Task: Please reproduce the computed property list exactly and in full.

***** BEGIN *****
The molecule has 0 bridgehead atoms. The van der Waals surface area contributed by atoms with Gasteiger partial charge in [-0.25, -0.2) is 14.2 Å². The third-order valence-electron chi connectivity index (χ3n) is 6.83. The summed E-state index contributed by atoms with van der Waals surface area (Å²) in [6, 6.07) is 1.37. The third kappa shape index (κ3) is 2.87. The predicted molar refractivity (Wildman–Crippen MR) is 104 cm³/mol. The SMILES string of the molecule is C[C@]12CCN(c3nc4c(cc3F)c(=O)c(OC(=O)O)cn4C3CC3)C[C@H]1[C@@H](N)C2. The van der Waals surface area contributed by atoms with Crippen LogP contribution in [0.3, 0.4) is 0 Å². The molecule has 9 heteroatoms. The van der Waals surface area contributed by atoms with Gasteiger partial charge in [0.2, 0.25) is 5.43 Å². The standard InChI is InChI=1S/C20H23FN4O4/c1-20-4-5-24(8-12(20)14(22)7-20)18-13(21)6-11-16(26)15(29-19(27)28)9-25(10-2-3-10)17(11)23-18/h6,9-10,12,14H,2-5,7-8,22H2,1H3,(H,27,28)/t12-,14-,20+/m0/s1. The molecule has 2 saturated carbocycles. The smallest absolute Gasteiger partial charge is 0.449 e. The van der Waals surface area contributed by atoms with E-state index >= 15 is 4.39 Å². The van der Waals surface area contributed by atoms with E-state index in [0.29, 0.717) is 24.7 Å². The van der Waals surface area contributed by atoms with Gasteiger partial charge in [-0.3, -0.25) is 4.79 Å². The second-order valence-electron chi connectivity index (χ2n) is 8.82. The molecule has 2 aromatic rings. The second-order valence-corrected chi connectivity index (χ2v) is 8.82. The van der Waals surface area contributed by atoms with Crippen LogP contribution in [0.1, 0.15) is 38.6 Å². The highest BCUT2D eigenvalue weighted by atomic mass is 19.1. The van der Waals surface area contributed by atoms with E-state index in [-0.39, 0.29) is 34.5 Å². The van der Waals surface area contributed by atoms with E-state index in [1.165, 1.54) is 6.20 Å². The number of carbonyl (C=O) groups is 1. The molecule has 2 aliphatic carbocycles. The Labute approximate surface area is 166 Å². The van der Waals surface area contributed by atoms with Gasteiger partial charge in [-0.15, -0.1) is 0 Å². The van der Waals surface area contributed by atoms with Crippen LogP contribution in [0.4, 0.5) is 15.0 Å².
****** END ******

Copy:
The molecule has 0 bridgehead atoms. The van der Waals surface area contributed by atoms with Gasteiger partial charge in [-0.25, -0.2) is 14.2 Å². The third-order valence-electron chi connectivity index (χ3n) is 6.83. The summed E-state index contributed by atoms with van der Waals surface area (Å²) in [6, 6.07) is 1.37. The third kappa shape index (κ3) is 2.87. The predicted molar refractivity (Wildman–Crippen MR) is 104 cm³/mol. The SMILES string of the molecule is C[C@]12CCN(c3nc4c(cc3F)c(=O)c(OC(=O)O)cn4C3CC3)C[C@H]1[C@@H](N)C2. The van der Waals surface area contributed by atoms with Crippen LogP contribution in [0.3, 0.4) is 0 Å². The molecule has 9 heteroatoms. The van der Waals surface area contributed by atoms with Gasteiger partial charge in [0.2, 0.25) is 5.43 Å². The standard InChI is InChI=1S/C20H23FN4O4/c1-20-4-5-24(8-12(20)14(22)7-20)18-13(21)6-11-16(26)15(29-19(27)28)9-25(10-2-3-10)17(11)23-18/h6,9-10,12,14H,2-5,7-8,22H2,1H3,(H,27,28)/t12-,14-,20+/m0/s1. The molecule has 2 saturated carbocycles. The smallest absolute Gasteiger partial charge is 0.449 e. The van der Waals surface area contributed by atoms with E-state index >= 15 is 4.39 Å². The van der Waals surface area contributed by atoms with E-state index in [0.29, 0.717) is 24.7 Å². The van der Waals surface area contributed by atoms with Gasteiger partial charge in [-0.3, -0.25) is 4.79 Å². The second-order valence-electron chi connectivity index (χ2n) is 8.82. The molecule has 2 aromatic rings. The second-order valence-corrected chi connectivity index (χ2v) is 8.82. The van der Waals surface area contributed by atoms with Crippen LogP contribution in [0.1, 0.15) is 38.6 Å². The highest BCUT2D eigenvalue weighted by atomic mass is 19.1. The van der Waals surface area contributed by atoms with E-state index in [-0.39, 0.29) is 34.5 Å². The van der Waals surface area contributed by atoms with E-state index in [1.165, 1.54) is 6.20 Å². The number of carbonyl (C=O) groups is 1. The molecule has 2 aliphatic carbocycles. The Labute approximate surface area is 166 Å². The van der Waals surface area contributed by atoms with Gasteiger partial charge in [-0.15, -0.1) is 0 Å². The van der Waals surface area contributed by atoms with Crippen LogP contribution in [0.4, 0.5) is 15.0 Å².